Back when you were first exposed to chemistry in school, you probably learned about the equations describing chemical reactions; for example, the reaction between hydrochloric acid and sodium hydroxide:
HCl + NaOH -> H2O + NaCl
giving water and sodium chloride (salt) as reaction products. Students at that point can be pardoned for thinking that figuring out how chemistry works is largely a matter of getting these equations to balance. When one gets to reactions involving more complicated compounds, and especially more complicated biological molecules, knowing how many of what sort of atoms are present is just a small first step. Many biological molecules have functions that are intimately related to their shapes. Most readers, I’m sure, will have seen images of the double helix of DNA; that shape is central to the way that DNA works as a recording mechanism for genetic information, and it took a good while to figure it out.
Proteins, which are long chains of amino acids, also have shapes related to their functions, and vice versa. Enzymes, which are a particular class of proteins that act as catalysts, are necessary for almost all in-cell reactions to be carried on at a rate sufficient to support life. Because they are typically large molecules, they can potentially exist in a variety of shapes; generally, the most stable form (which has the lowest energy) is the biologically active form.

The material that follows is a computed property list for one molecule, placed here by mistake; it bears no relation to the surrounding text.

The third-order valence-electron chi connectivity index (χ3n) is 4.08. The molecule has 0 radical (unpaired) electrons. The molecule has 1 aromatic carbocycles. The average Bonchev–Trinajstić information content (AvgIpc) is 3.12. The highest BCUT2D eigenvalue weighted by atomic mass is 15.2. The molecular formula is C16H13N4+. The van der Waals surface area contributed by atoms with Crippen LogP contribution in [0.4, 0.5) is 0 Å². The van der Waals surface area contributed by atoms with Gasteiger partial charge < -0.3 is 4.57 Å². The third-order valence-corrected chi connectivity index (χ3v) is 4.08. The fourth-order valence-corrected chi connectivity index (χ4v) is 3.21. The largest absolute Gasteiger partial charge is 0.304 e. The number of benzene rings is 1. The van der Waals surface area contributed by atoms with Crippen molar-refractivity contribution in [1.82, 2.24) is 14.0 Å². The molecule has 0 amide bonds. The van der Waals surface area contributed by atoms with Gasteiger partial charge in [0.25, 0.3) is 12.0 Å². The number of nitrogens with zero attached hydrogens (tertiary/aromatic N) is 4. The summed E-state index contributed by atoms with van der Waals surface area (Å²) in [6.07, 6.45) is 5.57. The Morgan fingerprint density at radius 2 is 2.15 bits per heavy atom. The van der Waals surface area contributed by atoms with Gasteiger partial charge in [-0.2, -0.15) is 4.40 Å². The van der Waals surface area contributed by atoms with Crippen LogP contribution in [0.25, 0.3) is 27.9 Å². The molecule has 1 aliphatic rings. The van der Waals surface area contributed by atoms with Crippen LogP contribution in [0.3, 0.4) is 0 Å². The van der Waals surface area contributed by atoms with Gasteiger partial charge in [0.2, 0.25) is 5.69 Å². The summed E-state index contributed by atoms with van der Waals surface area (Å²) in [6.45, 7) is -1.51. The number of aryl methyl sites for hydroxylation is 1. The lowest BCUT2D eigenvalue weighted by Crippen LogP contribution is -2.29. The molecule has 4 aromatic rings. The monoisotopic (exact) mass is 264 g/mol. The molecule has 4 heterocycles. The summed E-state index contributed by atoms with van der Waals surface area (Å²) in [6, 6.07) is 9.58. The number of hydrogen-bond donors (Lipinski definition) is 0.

Researchers investigating retroviral infections, like HIV, have been interested for some time in an enzyme called M-PMV retroviral protease, which is found in a retrovirus that causes an HIV-like disease in monkeys and apes. (The virus itself is called Mason-Pfizer Monkey Virus.) The M-PMV enzyme is known to be essential to retroviral growth, and its sequence of amino acids has been known for some time. But, until quite recently, the shape of the molecule, and the crystal structure that it implied, were unknown. Typically, biochemists attempt to use computer-based minimization techniques to search for the lowest-energy, stable shape; however, because of the very large number of possible configurations, and the resulting very large search space, this can be a difficult task. In the case of the M-PMV retroviral protease enzyme, the search has been going on for years.
The BBC has now reported that the structure has been found, based on the work of players in an on-line protein-folding game, FoldIt, and scientists at the University of Washington. The gamers were given a starting set of molecular configurations; their objective was to try to find the lowest energy shape.
Following simple rules, gamers playing Foldit had to turn and flip a digital 3D model of the enzyme on their computer screens, to try out all folding combinations that were possible.
They eventually obtained the optimum one – the state that needed the lowest energy to maintain.
The game attempts to take advantage of people’s pattern recognition and spatial reasoning abilities, combining them with the machine’s ability to rapidly compute the implications of a new molecular shape. The research was published in the journal Nature Structural & Molecular Biology [abstract]; the full article can be downloaded here [PDF].
This potentially is an important new tool for understanding the biochemistry of these retroviruses. Because the action of protease enzymes is essential to the retroviruses’ life cycle, many existing anti-HIV drugs, such as ritonavir [Norvir] and nelfinavir [Viracept], are protease inhibitors. Gaining a better understanding of the structure of these enzymes might provide real help to drug developers.
Many thanks to Pat for bringing this item to my attention! The New Scientist also has an article on this research.